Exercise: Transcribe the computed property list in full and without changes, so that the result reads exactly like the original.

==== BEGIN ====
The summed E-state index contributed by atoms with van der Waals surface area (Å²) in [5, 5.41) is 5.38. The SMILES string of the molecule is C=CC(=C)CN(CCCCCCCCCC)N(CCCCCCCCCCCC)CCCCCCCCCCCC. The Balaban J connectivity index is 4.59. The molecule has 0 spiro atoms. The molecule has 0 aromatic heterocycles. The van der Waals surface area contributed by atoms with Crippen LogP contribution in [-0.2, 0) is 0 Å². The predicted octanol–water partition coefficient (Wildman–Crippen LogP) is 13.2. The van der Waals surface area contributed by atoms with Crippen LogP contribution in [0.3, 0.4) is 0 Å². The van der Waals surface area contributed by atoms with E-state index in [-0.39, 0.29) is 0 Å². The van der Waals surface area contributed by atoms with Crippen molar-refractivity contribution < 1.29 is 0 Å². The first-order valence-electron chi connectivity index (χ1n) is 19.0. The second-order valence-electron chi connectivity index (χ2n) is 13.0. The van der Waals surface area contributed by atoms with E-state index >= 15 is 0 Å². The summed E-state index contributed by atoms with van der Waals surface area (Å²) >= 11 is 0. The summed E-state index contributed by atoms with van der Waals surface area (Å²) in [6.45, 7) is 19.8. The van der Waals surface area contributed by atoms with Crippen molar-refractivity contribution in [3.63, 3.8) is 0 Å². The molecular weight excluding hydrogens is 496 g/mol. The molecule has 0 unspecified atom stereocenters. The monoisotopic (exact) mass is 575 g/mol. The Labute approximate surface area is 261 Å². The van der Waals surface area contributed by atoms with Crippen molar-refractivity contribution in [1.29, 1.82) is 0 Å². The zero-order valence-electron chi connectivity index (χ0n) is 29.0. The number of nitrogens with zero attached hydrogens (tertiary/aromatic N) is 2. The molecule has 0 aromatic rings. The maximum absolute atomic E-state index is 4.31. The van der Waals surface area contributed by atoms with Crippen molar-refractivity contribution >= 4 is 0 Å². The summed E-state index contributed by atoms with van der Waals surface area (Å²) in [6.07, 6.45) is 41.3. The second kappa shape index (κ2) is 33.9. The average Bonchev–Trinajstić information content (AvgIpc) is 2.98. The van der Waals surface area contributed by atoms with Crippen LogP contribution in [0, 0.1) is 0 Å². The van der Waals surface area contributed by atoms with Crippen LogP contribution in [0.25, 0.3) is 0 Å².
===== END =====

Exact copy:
The summed E-state index contributed by atoms with van der Waals surface area (Å²) in [5, 5.41) is 5.38. The SMILES string of the molecule is C=CC(=C)CN(CCCCCCCCCC)N(CCCCCCCCCCCC)CCCCCCCCCCCC. The Balaban J connectivity index is 4.59. The molecule has 0 spiro atoms. The molecule has 0 aromatic heterocycles. The van der Waals surface area contributed by atoms with Crippen LogP contribution in [-0.2, 0) is 0 Å². The predicted octanol–water partition coefficient (Wildman–Crippen LogP) is 13.2. The van der Waals surface area contributed by atoms with Crippen LogP contribution in [0.3, 0.4) is 0 Å². The van der Waals surface area contributed by atoms with E-state index in [-0.39, 0.29) is 0 Å². The van der Waals surface area contributed by atoms with Crippen molar-refractivity contribution < 1.29 is 0 Å². The first-order valence-electron chi connectivity index (χ1n) is 19.0. The second-order valence-electron chi connectivity index (χ2n) is 13.0. The van der Waals surface area contributed by atoms with E-state index >= 15 is 0 Å². The summed E-state index contributed by atoms with van der Waals surface area (Å²) >= 11 is 0. The summed E-state index contributed by atoms with van der Waals surface area (Å²) in [6.45, 7) is 19.8. The van der Waals surface area contributed by atoms with Crippen molar-refractivity contribution in [3.63, 3.8) is 0 Å². The molecular weight excluding hydrogens is 496 g/mol. The molecule has 0 unspecified atom stereocenters. The monoisotopic (exact) mass is 575 g/mol. The Labute approximate surface area is 261 Å². The van der Waals surface area contributed by atoms with Crippen molar-refractivity contribution in [1.29, 1.82) is 0 Å². The zero-order valence-electron chi connectivity index (χ0n) is 29.0. The number of nitrogens with zero attached hydrogens (tertiary/aromatic N) is 2. The molecule has 0 aromatic rings. The maximum absolute atomic E-state index is 4.31. The van der Waals surface area contributed by atoms with Crippen molar-refractivity contribution >= 4 is 0 Å². The summed E-state index contributed by atoms with van der Waals surface area (Å²) in [6.07, 6.45) is 41.3. The second kappa shape index (κ2) is 33.9. The average Bonchev–Trinajstić information content (AvgIpc) is 2.98. The van der Waals surface area contributed by atoms with Crippen LogP contribution in [0, 0.1) is 0 Å². The van der Waals surface area contributed by atoms with Crippen LogP contribution in [0.25, 0.3) is 0 Å².